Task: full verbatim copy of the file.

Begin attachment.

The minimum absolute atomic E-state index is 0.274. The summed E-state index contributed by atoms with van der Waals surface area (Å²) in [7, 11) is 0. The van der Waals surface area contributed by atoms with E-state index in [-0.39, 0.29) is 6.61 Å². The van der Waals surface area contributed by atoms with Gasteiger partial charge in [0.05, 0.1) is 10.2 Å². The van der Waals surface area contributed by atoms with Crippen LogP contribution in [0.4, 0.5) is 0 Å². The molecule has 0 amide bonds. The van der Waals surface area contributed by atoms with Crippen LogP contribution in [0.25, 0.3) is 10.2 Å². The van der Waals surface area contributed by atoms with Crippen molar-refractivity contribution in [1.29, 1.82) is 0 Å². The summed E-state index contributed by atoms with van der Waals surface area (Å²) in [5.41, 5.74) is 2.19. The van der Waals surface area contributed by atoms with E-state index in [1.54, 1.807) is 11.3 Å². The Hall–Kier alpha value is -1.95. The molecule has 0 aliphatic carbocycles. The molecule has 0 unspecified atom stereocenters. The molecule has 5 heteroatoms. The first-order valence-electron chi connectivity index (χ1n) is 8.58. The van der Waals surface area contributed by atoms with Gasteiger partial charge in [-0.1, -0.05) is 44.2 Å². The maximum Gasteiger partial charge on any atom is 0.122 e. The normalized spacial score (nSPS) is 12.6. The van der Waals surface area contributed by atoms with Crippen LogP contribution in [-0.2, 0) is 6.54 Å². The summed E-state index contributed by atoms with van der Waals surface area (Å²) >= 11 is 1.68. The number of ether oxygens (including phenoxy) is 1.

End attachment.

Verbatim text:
The minimum absolute atomic E-state index is 0.274. The summed E-state index contributed by atoms with van der Waals surface area (Å²) in [7, 11) is 0. The van der Waals surface area contributed by atoms with E-state index in [-0.39, 0.29) is 6.61 Å². The van der Waals surface area contributed by atoms with Gasteiger partial charge in [0.05, 0.1) is 10.2 Å². The van der Waals surface area contributed by atoms with Crippen LogP contribution in [0.4, 0.5) is 0 Å². The molecule has 0 amide bonds. The van der Waals surface area contributed by atoms with Crippen LogP contribution in [0.25, 0.3) is 10.2 Å². The van der Waals surface area contributed by atoms with Crippen molar-refractivity contribution in [1.29, 1.82) is 0 Å². The summed E-state index contributed by atoms with van der Waals surface area (Å²) in [5.41, 5.74) is 2.19. The van der Waals surface area contributed by atoms with E-state index in [1.54, 1.807) is 11.3 Å². The Hall–Kier alpha value is -1.95. The molecule has 0 aliphatic carbocycles. The molecule has 0 unspecified atom stereocenters. The molecule has 5 heteroatoms. The first-order valence-electron chi connectivity index (χ1n) is 8.58. The van der Waals surface area contributed by atoms with Gasteiger partial charge in [-0.1, -0.05) is 44.2 Å². The maximum Gasteiger partial charge on any atom is 0.122 e. The normalized spacial score (nSPS) is 12.6. The van der Waals surface area contributed by atoms with Crippen LogP contribution in [-0.2, 0) is 6.54 Å². The summed E-state index contributed by atoms with van der Waals surface area (Å²) >= 11 is 1.68. The number of ether oxygens (including phenoxy) is 1.